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The Lower Coast Gazette.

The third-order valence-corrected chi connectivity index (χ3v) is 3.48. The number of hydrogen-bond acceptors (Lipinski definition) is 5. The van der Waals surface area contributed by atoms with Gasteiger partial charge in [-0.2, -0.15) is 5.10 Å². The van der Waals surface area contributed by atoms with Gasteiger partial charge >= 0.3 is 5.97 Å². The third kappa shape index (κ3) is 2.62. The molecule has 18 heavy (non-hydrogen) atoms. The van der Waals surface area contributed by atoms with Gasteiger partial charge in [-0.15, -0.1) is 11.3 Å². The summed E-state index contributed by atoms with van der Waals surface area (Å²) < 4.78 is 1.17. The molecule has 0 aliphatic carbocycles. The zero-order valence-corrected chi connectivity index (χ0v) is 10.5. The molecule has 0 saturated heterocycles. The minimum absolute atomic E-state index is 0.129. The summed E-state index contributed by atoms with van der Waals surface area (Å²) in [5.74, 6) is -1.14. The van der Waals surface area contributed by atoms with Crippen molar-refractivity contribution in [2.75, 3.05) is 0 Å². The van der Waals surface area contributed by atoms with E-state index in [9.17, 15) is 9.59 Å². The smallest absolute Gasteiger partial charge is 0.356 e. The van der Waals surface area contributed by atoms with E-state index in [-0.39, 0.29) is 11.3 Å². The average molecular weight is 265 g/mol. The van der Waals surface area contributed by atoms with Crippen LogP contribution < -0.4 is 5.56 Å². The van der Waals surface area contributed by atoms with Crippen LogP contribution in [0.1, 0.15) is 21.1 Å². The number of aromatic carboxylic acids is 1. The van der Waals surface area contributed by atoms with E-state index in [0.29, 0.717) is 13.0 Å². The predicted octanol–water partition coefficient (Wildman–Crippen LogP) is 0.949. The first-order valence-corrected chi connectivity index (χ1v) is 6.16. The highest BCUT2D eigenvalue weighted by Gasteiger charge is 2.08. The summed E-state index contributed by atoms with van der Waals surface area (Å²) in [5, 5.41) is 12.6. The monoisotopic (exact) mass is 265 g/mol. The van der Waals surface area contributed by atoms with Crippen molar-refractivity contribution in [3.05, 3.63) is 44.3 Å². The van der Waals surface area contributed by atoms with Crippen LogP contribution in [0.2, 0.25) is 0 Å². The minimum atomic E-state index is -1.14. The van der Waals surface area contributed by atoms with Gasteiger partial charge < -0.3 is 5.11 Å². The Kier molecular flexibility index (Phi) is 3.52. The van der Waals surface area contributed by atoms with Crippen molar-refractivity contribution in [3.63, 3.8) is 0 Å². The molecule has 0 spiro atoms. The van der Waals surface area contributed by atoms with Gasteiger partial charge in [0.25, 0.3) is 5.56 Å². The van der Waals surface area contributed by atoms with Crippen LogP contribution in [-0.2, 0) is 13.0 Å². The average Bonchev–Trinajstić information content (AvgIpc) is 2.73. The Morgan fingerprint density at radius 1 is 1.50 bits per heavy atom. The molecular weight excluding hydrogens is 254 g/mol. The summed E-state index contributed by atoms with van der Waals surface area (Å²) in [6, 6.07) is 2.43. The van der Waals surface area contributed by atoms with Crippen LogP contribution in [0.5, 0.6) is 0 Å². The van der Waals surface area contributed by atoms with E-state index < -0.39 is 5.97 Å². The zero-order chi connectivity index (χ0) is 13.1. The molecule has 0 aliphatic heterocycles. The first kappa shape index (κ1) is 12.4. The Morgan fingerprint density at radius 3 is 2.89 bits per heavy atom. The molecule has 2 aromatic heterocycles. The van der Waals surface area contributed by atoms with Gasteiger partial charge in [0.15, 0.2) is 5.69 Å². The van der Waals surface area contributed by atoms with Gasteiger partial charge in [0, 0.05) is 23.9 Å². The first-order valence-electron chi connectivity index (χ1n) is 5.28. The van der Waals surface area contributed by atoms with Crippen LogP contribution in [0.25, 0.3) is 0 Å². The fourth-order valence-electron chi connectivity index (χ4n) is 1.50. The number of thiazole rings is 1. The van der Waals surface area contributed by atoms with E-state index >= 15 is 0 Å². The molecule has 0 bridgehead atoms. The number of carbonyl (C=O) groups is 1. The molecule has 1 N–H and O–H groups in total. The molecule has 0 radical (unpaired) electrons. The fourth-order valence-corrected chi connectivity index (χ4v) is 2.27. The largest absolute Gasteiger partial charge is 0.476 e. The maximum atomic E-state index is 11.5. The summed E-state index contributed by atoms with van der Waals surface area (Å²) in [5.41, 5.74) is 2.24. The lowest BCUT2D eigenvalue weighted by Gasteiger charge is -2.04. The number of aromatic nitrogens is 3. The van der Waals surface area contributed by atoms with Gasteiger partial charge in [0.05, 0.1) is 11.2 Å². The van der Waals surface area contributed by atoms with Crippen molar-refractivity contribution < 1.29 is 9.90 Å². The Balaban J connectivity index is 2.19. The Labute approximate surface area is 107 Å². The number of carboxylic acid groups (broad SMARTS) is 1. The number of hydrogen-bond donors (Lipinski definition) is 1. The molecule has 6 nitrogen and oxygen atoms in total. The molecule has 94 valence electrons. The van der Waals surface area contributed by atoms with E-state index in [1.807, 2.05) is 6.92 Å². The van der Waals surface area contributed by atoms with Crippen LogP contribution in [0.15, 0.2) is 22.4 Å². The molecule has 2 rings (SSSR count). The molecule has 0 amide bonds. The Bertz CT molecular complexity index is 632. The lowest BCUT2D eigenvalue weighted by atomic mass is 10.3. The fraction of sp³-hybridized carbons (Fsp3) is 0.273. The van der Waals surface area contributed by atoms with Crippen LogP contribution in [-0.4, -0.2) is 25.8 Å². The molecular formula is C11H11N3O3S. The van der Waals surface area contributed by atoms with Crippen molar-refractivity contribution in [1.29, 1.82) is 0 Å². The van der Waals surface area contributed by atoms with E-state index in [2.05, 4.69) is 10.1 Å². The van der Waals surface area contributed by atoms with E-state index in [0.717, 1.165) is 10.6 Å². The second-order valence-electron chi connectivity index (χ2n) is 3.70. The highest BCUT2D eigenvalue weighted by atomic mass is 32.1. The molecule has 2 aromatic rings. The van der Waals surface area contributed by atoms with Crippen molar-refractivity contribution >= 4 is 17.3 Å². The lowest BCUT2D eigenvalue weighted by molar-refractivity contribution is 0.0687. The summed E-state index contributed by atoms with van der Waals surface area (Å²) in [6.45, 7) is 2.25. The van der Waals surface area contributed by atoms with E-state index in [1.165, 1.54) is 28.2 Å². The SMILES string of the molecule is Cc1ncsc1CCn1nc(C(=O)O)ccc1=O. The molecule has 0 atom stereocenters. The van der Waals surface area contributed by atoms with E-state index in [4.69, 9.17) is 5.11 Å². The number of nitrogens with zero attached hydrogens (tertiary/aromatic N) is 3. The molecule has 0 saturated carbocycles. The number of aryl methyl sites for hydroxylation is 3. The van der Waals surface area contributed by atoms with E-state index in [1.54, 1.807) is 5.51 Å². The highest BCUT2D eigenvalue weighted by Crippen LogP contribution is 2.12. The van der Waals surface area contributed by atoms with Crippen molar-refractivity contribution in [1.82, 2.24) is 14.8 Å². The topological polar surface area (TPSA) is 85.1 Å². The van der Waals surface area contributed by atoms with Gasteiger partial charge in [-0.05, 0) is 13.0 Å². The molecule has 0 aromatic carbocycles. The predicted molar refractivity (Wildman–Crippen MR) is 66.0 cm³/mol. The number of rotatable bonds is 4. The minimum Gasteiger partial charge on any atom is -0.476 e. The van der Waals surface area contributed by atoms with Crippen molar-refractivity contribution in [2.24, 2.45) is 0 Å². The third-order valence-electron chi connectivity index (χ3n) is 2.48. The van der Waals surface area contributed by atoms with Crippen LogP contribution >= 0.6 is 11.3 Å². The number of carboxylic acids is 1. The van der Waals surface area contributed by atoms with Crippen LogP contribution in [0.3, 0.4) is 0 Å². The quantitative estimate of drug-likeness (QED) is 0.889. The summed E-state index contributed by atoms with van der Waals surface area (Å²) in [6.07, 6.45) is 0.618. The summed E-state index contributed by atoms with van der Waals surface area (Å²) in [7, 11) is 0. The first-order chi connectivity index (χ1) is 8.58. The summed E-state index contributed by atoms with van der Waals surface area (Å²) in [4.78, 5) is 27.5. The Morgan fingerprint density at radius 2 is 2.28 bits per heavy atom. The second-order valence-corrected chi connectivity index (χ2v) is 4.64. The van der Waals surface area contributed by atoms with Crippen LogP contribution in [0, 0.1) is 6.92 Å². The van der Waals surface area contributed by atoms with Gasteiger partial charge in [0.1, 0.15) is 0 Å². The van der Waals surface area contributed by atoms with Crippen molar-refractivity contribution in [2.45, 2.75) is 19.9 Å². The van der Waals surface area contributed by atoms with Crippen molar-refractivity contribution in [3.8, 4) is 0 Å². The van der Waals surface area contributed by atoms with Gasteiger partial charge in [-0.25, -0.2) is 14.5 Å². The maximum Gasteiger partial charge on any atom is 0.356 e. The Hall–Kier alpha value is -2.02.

DEVOTED TO THE INTERESTS OF THE LOWER COAST: AGRICULTURE, HORTICULTURE, FISHERIES ANDICOMMERCE. VOLUME I. POINTE-A-LA-IACHE, LA., SATURDAY, MAY 1, 1909. NUMBER 18. nmm1 1 11 11 n · u na mI ··n Iu n• m nm mm s u m m mmmn u amn nmm i a! u m mnm m mmnnmnI·. _ mn m m i nn n mu mmum n • ... . . . nmn u n hi ia nm m m mnmm N m nm mmmmm s ! m ~ m mmmum. -.mu. NEWS OF OUR COMMONWEALTH Louisiana Events That Are of Interest to This Section of the State. Schools Have Good Record. Lake ('harles.-The parish schools will close May 21, after one of the most successful sessions ever held. Three graded schools, De Ridder, Merryville and Lake Arthur, qualified for high schools, making five in the parish, and the graded schools of Vinton, Oakdale and Welsh will qual ify next year, bringing the total up to eight. Figures given by the parish assessor in 1907 placed the number of children of school age throughout the parish at 11,582. Figures for the year ending December, 1908, place the number of children actually attending school at 11,377. Of these 9,194 are white and 1,383 colored. The city schools embrace 2,021, of whom 1,510 are white and 511 colored. For the year ending December, 1908, there were 168 schools in the parish and 210 teachers. At present there are 170 schools and 220 teachers. Order Issued For Militia Encampment. Baton Rouge.-The following order for the National Guard encampment to be held at Alexandria July 12 has been issued: (1) The National Guard of Louisiana is ordered into a camp of instruction, near Alexandria, La., July 12 to 21, inclusive. Officers and men participating will receive the same pay, subsistence and transpor tation as is provided by law for the officers and men of the regular army, the same to be paid out of the appro priation under section 14 of the act of Congress, approved January 21, 1903, R. S. 1,661, as amended. (2) Fur ther detailed orders will follow, with announcement of details of general and staff officers, which are limited by the appropriations. The state of Louisiana will request the United States 'War Department for three standing army instructors, one for cavalry, one for infantry and one for rifle practice. High School Completely Destroyed. Arcadia.-The Central High School building caught fire and was burned to the ground last week. The fire is supposed to have caught from elec tric wires in the belfry. The value of the, building and equipment was about $20,000, with insurance of $14, 000. Before the fire had exhausted itself it was determined by all citi zens to erect a building that would surpass the one just destroyed, which was already the handsomest and most modern in this section. School will open at the September term in a building modern and up-to date in every particular. Tyhe school will be continued in the pdblic read lag room and in the churches. There will be ten graduate*, who will re ceive their diplomas May 21. Prevent Damage From Overflow. Crowley.--Dr. Francis B. Martin, Street Commissioner Toler and Su pierintendept Durio have started a movement to prevent disastrous over flows of the Crowley Drainage Canal, which occur after every heavy rain. Sdestroying property and affecting the health of the community. It is pro posed to divert the drainage of about 2,000 acres of land east of the cdity, which now flows through the drain age canal, so that it will flow north before it strikes the canal. Surveys are being made. Since the proposal of the city qouncll that the city build cdncrete sidewalks in front of private property in certain parts of the city, many citizens are putting down concrete without waiting for the city to act. Body Found; Fout Play Suspected. Alexandria.-The body of a negro girl, probably 15 years old, was found In the Red river swamp about three miles fromt this city. C. W. Atwood, who was hunting for catrde, found the reihains in the swamp. Nothing but the skull bones and clothing remain ed. A plough line wah found tied in a number of hard knots, which is evidence that the girl had been tied with it and probably outraged and murdered. Blood stains on the rope indicate that her throat was cut, or that she was stabbed. It is thought that the deed was committed more than a month ago. Sheriff Kilpatrlck and deputies are at work on the case and hope to fld some clew to the pllty tartr. Will Furnmish Ample White. Labor. Baton Rouge.-The Commissioner of Agriculttire and Immigration has received a letter from Oscar Van der Mheersch, Richmond. Va., offering to a supply the state with white labor for farm, lumber camp or domestic work. :: T'he state, however, is not now sup. plying labor direct, The White labor that can be' imported is Swedish, Da alsh, German and French. Depet Building Entered and Robbed. lodieoche.-Some unknown person . ero an- entrance to the Texas and k Pailfle depot at this place recently , ou- tlhe warehouae, taking several : p-·k·es ,trom the qpress room, .A)Itto abott P0 No cler has that will iead to the a~~iii~l ii. itS~~~SS~~~SSbi~SSS~l ,'.- as~oi; Beautify City Square and Streets. Marksville.-A number of public spirited men and women have organ. ized a town improvement league. The league intends to take up the matter of beautifying the Courthouse Square, which is situated in the center of town. It is proposed to level the square and plant shrubberies, flowers and trees at uniform distances, mak ing it an inviting place for summer evenings and affording a playground for children. The league will start a campaign for clean streets and pri vate premises. The planting and cul tivating of more flowers and green shrubs on home plots will be encour aged. A large membership has al ready been enrolled. Land Owners Hold Meeting. Houma.-The committee appointed by the land owners of the parish of Terrebonne to consider the possibili ty of placing their oil and gas prop erties on the market met here. There were present a number of the largest owners of this parish, and the sub ject was discussed and the land own ers declared that the articles publish ed in the newspapers recently refer ring to their initial meeting were mis leading, for the reason that they had decided to handle their own proposi tion and that no person or persons are authorized to talk for them other than the members of the committee. Steamboat Line Being Considered. New Iberia.-The Board of Trade has under consideration the proposi tion to establish steamboat service between this city and New Orleans. via the Plaquemine Locks, by the completion of which a vessel is en abled to leave here Monday and reach New Orleans at noon Tuesday, as compared to a ten-day round trip before the new waterway was con. structed. In 1889 a steamboat line was operated, and gave good service, carrying sugar, cotton and molasses, and bringing miscellaneous freight on the return trip. The State Summer Schools. Baton Rouge.-The Department of Education has issued a notice to the d!fferent high schools and others of the state that especially efficient ar rangements are to be made for con ducting the summer schools for teach ers this year. Special facilities are also to be accorded students who de sire to become teachers. Correspond ence from all persons interested in these schools is solicited by the state Department of Education. Levee Building is Being Pushed. Washington.-The levee contractor passed through.town with 30 mules, wagons, scrapers and levee-building implements for the Union Irrigation Canal, one mile south. The' levee builder has the contract to build the Union Irrigation Company's levees and has started active work. This is the second batch of levee builders employed on this canal, the other being some six or seven miles west of the pumping plant. Bees Put Thieves to Flight. Crowley.-A local banker recently lost two hives of bees, but recovered them in a few hours. They were stol en by two young men, who carried them away in a buggy. The bees became aroused and attacked the thieves, who were obliged to abandon them, together with a part of the buggy equipment and several articles through which the identity of the marauders was established by the chiel of police. ust Be Provided With Maps. Baton Rouge.-The parish assessors of Louisiana have been notified by the traveling auditor that their offices must be provided with maps showing the lands within the limits of their parishes. Act 38 of 1884 provides that every police jury shall furnish this map. In makling his investigations of the sheriffs' and assessors' offices the auditor has failed to find a single parish assessor who had this map on file in his office. Young Engineers Are Wanted. Baton Rouge.-It is reported that the Standard Oil Company will take the entire graduating engineering class of the Loulsiana State Univer sity if the members are anxious to go to work after the session ends. The company will need a number of young assistants for building the re finery. A New 011 Company Organized. Baton Roige.-The Tucker Oil Com pany of Eakhary has been organized The company has a capital stock of $200,00 and will sink a well at once on their property in the new Deer ford oil field. STATE BRIEFS. The New Orleans Presbytery, at their session at Slidril, celebrated the anniversary of the birth of John Calvin, A Philadelphia ship line has an nounced a weekly freight service to New Orleans. A recent excursion by the fire de partment of Opelousas was very suc cesstful. A negro has been arrested at Natch ltoches accused of burglarizing a shoe store. The New Orleans School Board has decided upon three new high school bidibaags, adding 100,000 and the proceeds of four building to the city's A new hardwood mm Is betag erect e6 st Alegantria. L~~FrOrrt will 'soon have a new ~U L - WILSON FREES TAYLOR POSSIBLE END OF THE GOEBEL MURDER CASE. Henry Youtsey the Only Man to Buffer for the Murder of the Kentucky Governor. Frankfort, Ky.---Gov. Willson cleared the Kentucky court records of all charges growing out of the murder, in January, 1900, of Senator William Coebel, who was declared to have been electedl gov ernor, except those hanging over state's evidence witnesses in the alleged con spiracy, by granting pardons before trial to former Gov. W. S. Taylor and former Secretary of State Charles Finley, who have been fugitives in the' state of In diana for nine years; to John Powers, brother of Caleb Powers, who is be lieved to be in Honduras; to Holland Whittaker, of Butler county; John Da vis, of Louisville, and Zach Steele, of Bell county, under indictment, and who did not flee the state. Those over whom the indictments are left hanging are Wharton Golden, of Knox county, now in Colorado; Frank Cecil, of Bell county, now a railroad de tective in St. Louis, and Win. 1I. Culton, of Owsley county, said to have died in the \Vest a few months ago. These cases, with the possible excep tion of Cecil, will be dismissed, leaving henry E. Youtsey, now serving a life sentence in the state penitentiary, the only person to suffer for the taking off of Goebel. FIGHT ON TOP OF CARS. Detective Wins Desperate Battle With Four Robbers. Chicago.-A robber was shot and killed by Detective Prindiville, of the Chicago & Great Western railroad, in a desper ate pistol duel on top of a moving freight train, near Forest Home, Ill., Friday. The battle was a most thrilling one, in which Detective Prindiville was pitted 4 against four desperate men. To add to this handicap, the robbers threw a flash light on him, almost blinding him, and making him a splendid target for their aim. Despite this advantage, none of the bullets took effect. The detective, who stood on an adjoining car, poured a deadly volley of bullets into the rob bers. During the fight the train was going at a high rate of speed, and the combatants had to balance themselves to keep from being pitched to the ground. ARMOUR SUCCEEDS PATTEN Reported That Patten Has Changed to Bear Bide. Chicago.-That J. Ogden Armour had taken up the wheat -corner where "Wheat King" Patten left off was the report on the Board of Trade. With James A. Patten trout fishing on his partner's ranch near Vermejo Park, N. M., and apparently giving no attention to the wheat market, bears became bolder in their predictions for further decline in prices. It was even prophesied in some quar ters that Patten himself, who led the bull campaign in May wheat, was about to join the bear camp, and that the next important development in the market would be heavy short selling for July delivery. That is the plan the bears expect him to adopt to get rid of the actual wheat which will be delivered to him on his May contracts. By selling the July option short he will be enabled to pass the grain on to the bulls in this option. FLORIDA FOR PROHIBITION. Anti-Pibhibitionists Make/ Strong Fight, But in Vain. Tallahassee, Fla.-Florida took a long and unexpected step toward state-wide prohibition. The house of representa tives, by an overwhelming vote, adopted the McMullen joint resolution providing that in 1910 a constitutional amend ment shall be submitted permitting the voters to decide whether they wish to have forever prohibited in the state of Florida the "manufacture, sale, exchange and barter of all intoxicating liquors and beverages." The story of the un expectedly strong fight by the prohibi tionists is told in the count of the tell era in the legislature during the past two days. The vote in the senate on the McMullen resolution stood 24 for and 7 against; the house vote was 53 Sfor and 16 against. BIG LIBEL AGAINST MANN. New York-A federal jury in the libel case of Samuel Dempster, of Pittsburg, against Col. Wm. D. Mann, brought in a verdict in favor of the plaintiff for $40,000. Judge Howe denied a motion to set aside the verdict, but said he would consider the question whether it is or is not excessive. MONUMENT TO FORREST. Rome, Ga., Erects Granite Shaft to Con. federate Cavalaryman. Rome, Ca.-A handsome granite shaft Sto the memory of Gen. Nathan Bedford SForrest was unveiled here Friday. It Swas ereeted at a cost of $1,500 by the SN. B. Forrest.Chapter, Daughters of the Confederacy, in honor of the man who eaptured Gen. Streight and. saved the oity from destreuction at the hands of S-the Federal troops. Theoration w'as de toered by former Congressman Jolh W. IS MR. MARRIED MAN MAKING GARDEN? i ri i l ODnnepolis Joa .I l NO! HE IS JUST DIGGING FOR WIFEY'S SPRING HAT. MRS, CROSBY'S STORY PULLED TRIGGER WHILE HER HUSBAND HELD GUN. Husband Had Wife Decoy McShann to Lonely Spot, Where the Two Blew Top of His Head Off. Hattiesburg, Miss.--Mrs. Minnie Cros by has confessed that she pulled the trigger which sent the contents of a double-barreled shotgun into the head of J. R. McChann, whose mutilated body was found in a secluded spot near the Bowie street bridge in Leaf river swamp. G. L. Crosby, husband of the woman, held the gun in his hands, took deliber ate aim at M~Shann's throat, while she reached over his shoulder and pulled the trigger. Between sobs Mrs. Crosby repeated the grewsome details of a tragedy abso lutely without a parallel in the criminal annals of Mississippi. She admitted that she had been inti mate with MeChann, that she had met him near the Bowie street bridge time and again during the several weeks pre ceding the tragedy. With her own lips drawn and perspiration dropping from her pretty forehead, her bosom heaving with emotion, she/told how her husband had intercepted the correspondence be tween McShann and herself and the threats which he made at the time, how 'under threats of death she had agreed to assist in decoying McShann into the swamp in order that he might be mur dered. She said that Crosby stood over her with a revolver in his hand and dicta ted a letter to McShann, in which she begged the young man to meet her at the bridge, and to "come alone." This letter was mailed by her husband, who received and opened McShann's reply, in which he promised to comply. ANGRY HUSBAND GETS BLOOD Kills Wife, Shoots Mother-in-Law and Daughter, Kills Self. Chicago.-Harry L. Summers shot and killed his wife, Henrietta, shot and seri ously wounded his 10-year-old daughter, Gladys, and his mother-in-law, Mrs. An nie McKenzie, and then killed himself. Mrs. Summers, after repeated quar rels, had fled a week ago from her home to that of her mother, Mrs. McKenzie. Wednesday Summers entered the kitchen of the McKenzie home, where he found Gladys and the two women seated at dinner, and opened fire with a revolver. Mrs. Summers fell dead at the first shot. Mrs. McKenzie and Gladys fled from the room and up a stairway, with Summers in pursuit. As they neared the top he fired four shots, wounding Mrs. McKenzie in the back and arm and the child in the back. They staggered several steps to the second floor and fell unconscious. Prohis After Nebraska. Omaha, Neb.--Nebraska is to be the next battleground in the general cam paign for prohibition, according to Mrs. Lillian M. N. Stevens, national president of the Women's Christian Temperance Union, who is in the city conferring with officials of the State and local unions. Mrs. Stevens said Omaha was chosen as the convention city of the na tional organization for this year princi pally on the ground that conditions in this State are regarded as ripe for the submission of a prohibition amendment. Storm Does Heavy Damage. Lexington, Ky.-Thousands of dollars of damage was caused by a tornado which passed over Mackville, Boyle coun ty, Thursday night; No one was killed, but several residences were partially wrecked, many barns demolished and a great amount of fencing was blown down. The roof of the brick bank build ing was blown off, but the walls were I not damaged. /Reports from Valley View, Snear here, where a flood occurred after a '|.cloudlurst Wednesday afternoon, say three persons were injured, but all will reover. WHIRL IN WHEAT PIT WILD SCENES ENACTED-PRICE DROPS WITH CRASH. Patten Sold at Top and Bought at Bottom and Rakes in Another Fortune. Chicago, Ill.--At the tap of the clos ing gong four hundred bruised, battered, husky'voiced men disappeared hurriedly from the floor of the board of trade Tuesday and went in search of refresh ments, rest and rubdowns. They were the relies of a maelstrom in the wheat pit, which, for fury and intensity, quite surpassed any whirl experienced there in years. Wheat quotations rose and fell- mostly fell-in billows that no one could keep track of. James A. Patten, Neptune of the pit, tossed his trident on a rock and let the forces of the deep make merry to their heart's content. Then, at the psycho logical moment, he picked it up again and waded into the breakers. The quan. tities of deep sea treasure he swept into his caves only he and his brokers know. but it was enough to make a Capt. Kidd turn over in his grave. In point of black and blue spots, num. ber of derbies crushed and broken, nerv ous forces expended and volume of sound produced, it is maintained by some vet' eran traders the day's session saw new records, regardless of the Leiter deal of 1898. The amount of energy expended, if transmitted into electricity, would keep Chicago's electric fans running all summer. ,The number of dollars lost and won, if collected in one sum, would make a colossal fortune. Some of the "relics" had voices that were torn to shreds and others had eyes that looked like saucers. That is the way of the wheat pit. HARRIMAN OFFERS A BRIBE Hoke Smith Does Not Want $10, 000,000 Spent in Georgia.. Americus, Ga.-The recent offer of E. HI. Harriman to spend $10,000,000 on his Georgia railroads if the legislature would repeal certain laws was denounced by G'ov. Hoke Smith in an address to the board of trade at this place. Gov. Smith declared the offer was in the na ture of a bribe, and that Harriman evi dently thought $10,000,000 was enough to pay for the privilege of doing as he pleases in Georgia. "We desire," said the governor, "the investment of foreign capital in Georgia, but it must not take from the State ex cessive rates of interest. In that event it would impoverish rather than enrich the State. To what legislation does he refer when he demands a repeal by the people of the State? Does he wish to tear the railroad commission bill to pieces? "Does )Mr. Harriman mean that we must abandon the reduction in passenger rates made in the fall of 1907? By the reduction the people of Georgia are sav ing a million dollars a year. He can make a fair interest on his $10,000,000 at present, but he evidently wants Geor gia to pay him annually $1,000,000 ad ditional interest." Find Rich Vein of Silver Ore. Siloam Springs, Ark.-Reports come to this city of the Afinding of a rich vein of silver ore on an Ozark mountain farm, located about fifteen miles west of this place in the State of Oklahoma. Annul Steel Merger. Washington.-Representative Champ Clark introduced a resolution, which, if passed, will open up the question of the Tennessee Coal and Iron Company's ab sorption by the United States Steel Cor poration. The resolution requests the attorney-general to inform the house "what steps, if any, have been taken by him to annul the contract of purchase or acquisition of control of the Tennessee Coal and Iron Company by the United States Steel Corporation." MILLIONAIRES LYNCHED CATTLEMEN SAID TO HAVE HIRED MARSHAL'S SLAYER. Mob Met Quietly, Marched to Jail and Broke Open the Door When Refused Admittance. Durant, Okla.-Four men were taken from the jail at Ada by a mob at an ear ly hour Monday morning and lynched. But very little is known, or at least lit tle is divulged, regarding the formation, the place of meeting, or the personnel of the mob, and almost equally as little re garding their operations, further than that they accomplished their mission in the quietest manner possible and then dispersed without molesting or even awakening any one not directly con cerned. The men upon whom the mob vented its rage were J. P. Miller, of near Ada; Joe Allen, of New Mexico; Jesse West, of the same locality, and B. 11. Burrell, of Fort Worth. The three latter were wealthy cattlemen, reputed by some to be worth $1,000,000 each. The lynching was the result of the as sassination of (;us Bobbitt, a prominent cattleman, who resided southwest of Ada. The killing occurred several months ago, and it is said to have been caused by trouble of long standing. Bohb bitt was shot while en route from Ada to his home, his assassin passing him in the road and firing both barrels of a shot. gun at him. Circumstantial evidence led to the arrest of Miller. Later evidence showed he was but the tool of others and that Joe Allen and Jesse West were in reality responsible for the crime. B. B. Burrell is said to have been the agent who negotiated with Miller for Allen and West. TILLMAN CALLS ON TAFT Booker Washington Was Caller at Same Time. Washington.-Senator Tillman of South Carolina paid his first visit to the White House Tuesday in about seven years, and received a cordial greeting from President Taft. In his long official capacity the senator never before had called upon a president and his appear ance in the executive offices created a sensation. The senator walked to the White House unaccompanied, but left with Sen ator Beveridge of Indiana, riding to the capitol with the latter in his automobile. Booker T. Washington was waiting to see the president when Senator Tillman arrived. The South Carolinian was im mediately shown into Mr. Taft's private office. The call was purely of a social nature, it was declared. "I came," said Senator Tillman, "to see if the office-seekers had fried any fat off the president, but they have not fried a pound. PLAN MEMORIAL HALL. Directors of Jeff Davis Home Meet at Louisville. Louisville.-A meeting of the local di rectors of the Jefferson Davis Home As sociation was held Tuesday, at which several amendments to the articles of incorporation were approved. The meet ing then adjourned until next Monday, at which time several reports will be read showing the progress made toward the construction of a permanent memo rial hall on the Jefferson Davis farm. The property includes eighteen acres of ground, the home in which he was born and a little Baptist church. The price paid was $7,500. LOSES LIFE TO SAVE HUSBAND Woman Rushes Back Into Fire With Babe in Arms. Cincinnati.-Mrs. Alice Regan, who was injured during a fire in a double tenement building, died at the city hos pital Wednesday. Mrs. Reagan forfeit ed her own life to save that of her hus band, Win. Reagan. She had rushed down three flights of stairs, carrying her eight-months-old baby in her arms. Looking back from the street, she did not see her husband, and with the baby still in her arms rushed up the three flights of stairs again and awoke her sleeping husband, but she and the baby and her husband were severely burned before firemen raised ladders to the room. The baby may die. The husband will recover. CORN MARKET WAS HIGHER Corn Meal Up--Glueose and Clorn Syrup Advanced. Memphis, Tenn.-The advance in corn and corn products was the feature of the grocery market Tuesday. Local mills advanced cornmeal 10c per barrel fol lowing one on th prcvious day of 5c. This puts the jobber's basis to $3.55. There was an advance also in glucose and corn syrup, the rise in the former being soye Sc.. Corn syrup has had sev eral successive rises within the past few weeks. Glucose is coming into more general use in molasses and syrup at this season. College Gets Donation. Lexington, Ky.-President William G. Forst of Berea College, at Berea, Ky., re ceived a letter from Dr. D. K. Pearson, a Chicago philanthropist, announcing that he had donated $25,000 for a boys' dor mitory at the college. The new Iilding will be erected during the summer by student labor and will be ready for use in September. This is the tliird libera' gift made to the school by Dr. Pearson, his first being $100,000, some years ago, for extension work, another, the second, 5 0,000, for a water works plant. IRRIGATION OF OLD MEXICO Primitive Methods of Lifting Water from Wells Still Employed in Sections of Country. Mexico City.-The policy recently adopted by the Mexican gvrernment of lending financial aid to irrigation enterprises is having the effect of strongly stimulating land reclamation work in different parts of the coun try. An irrigation subsidy law was passed by the Mexican congress near ly a year ago and an appropriation of $75,00)0,000 made to. pay as bonuses to persons who put lands under irriga. tion. As a means of still further en couragiug this development of the.) natural resources of the republic an Primitive Irrigation Plant in Mexico. agricultural bank was created through which loans may be made on the most reasonable terms to individuals and concerns for the purpose of construct. ing irrigation works. In order that promoters of irriga tion enterprises may obtain the bene fit of the subsidy law they must op.. erate under a government concession. Since the new law went into effect there has been a flood of applications for concessions for the establishment of irrigation work in different parts of the country. Many of these applica tions have been granted and the work of carrying out the projects is in prog- p ress. The fact that the law permits the government to pay a subsidy of $25 per acre for such land as may be reclaimed makes it especially attrac tive to men who t.re seeking safe in vestment for their capital. In the plateau region of the more no'thern part of the country and ex tending all the way to the United Staes border, irrigation has been Ar ried on, in a way, for centuries. There now are a number, of large an4 mod ern systems of water distrib'ltion; but for the most part the .wOrk is accom plished by natives, who still cling to the ancient methods of lifting the water from wells, streams or reser voirs by various kinds of cumbersome wheels. These primitive implements are made of wood, roughly hewn and usually put together with wooden pegs or tied with fiber. They are op erated either by man or horse power. In most cases one or two natives to each wheel do the water lifting by the exercise of their legs and arms.. IWOMAN WIRELESS OPERATOR Mrs. R. H. Tucker Has Charge of the Instruments Aboard the Steam ship Indianapolis. Spokane, Wash.-Mrs. R. H. Tucker, expert aerogramist and telegrapher, until recently a resident of Spokane, Mrs. R. H. Tucker. and who claims to be the first womnan wireless operator in the world, is sta tioned in the steamship Indianapolis, plying between points on the sound. Mrs. Tucker is a small young woman and has been married only a short time. Her husband is also a Swireless telegraph operator. In con Snection with their marriage there is a wireless romance, but Cupid is dis creetly silent about this, and the few friends who know the circumstances t are not talking. The little woman is a wireless en thusiast. She knows the business from start to finish. She is an expert with the Morse and Continental codes, and there is little going on in the air athat she doesn't know about. Her husband is in charge of the United Wireless stationoat Tacoma, and it is in that city they live. Mrs. Tucker Smakes four trips daily between Seattle Sand Tacoma and spends the nights in eTacoma. She has been in charge of several wireless stations on the Pa , cific coast and has always been found , competent to send and transmit aero L* grams as well as to keep the Ipstil, meats in good working order.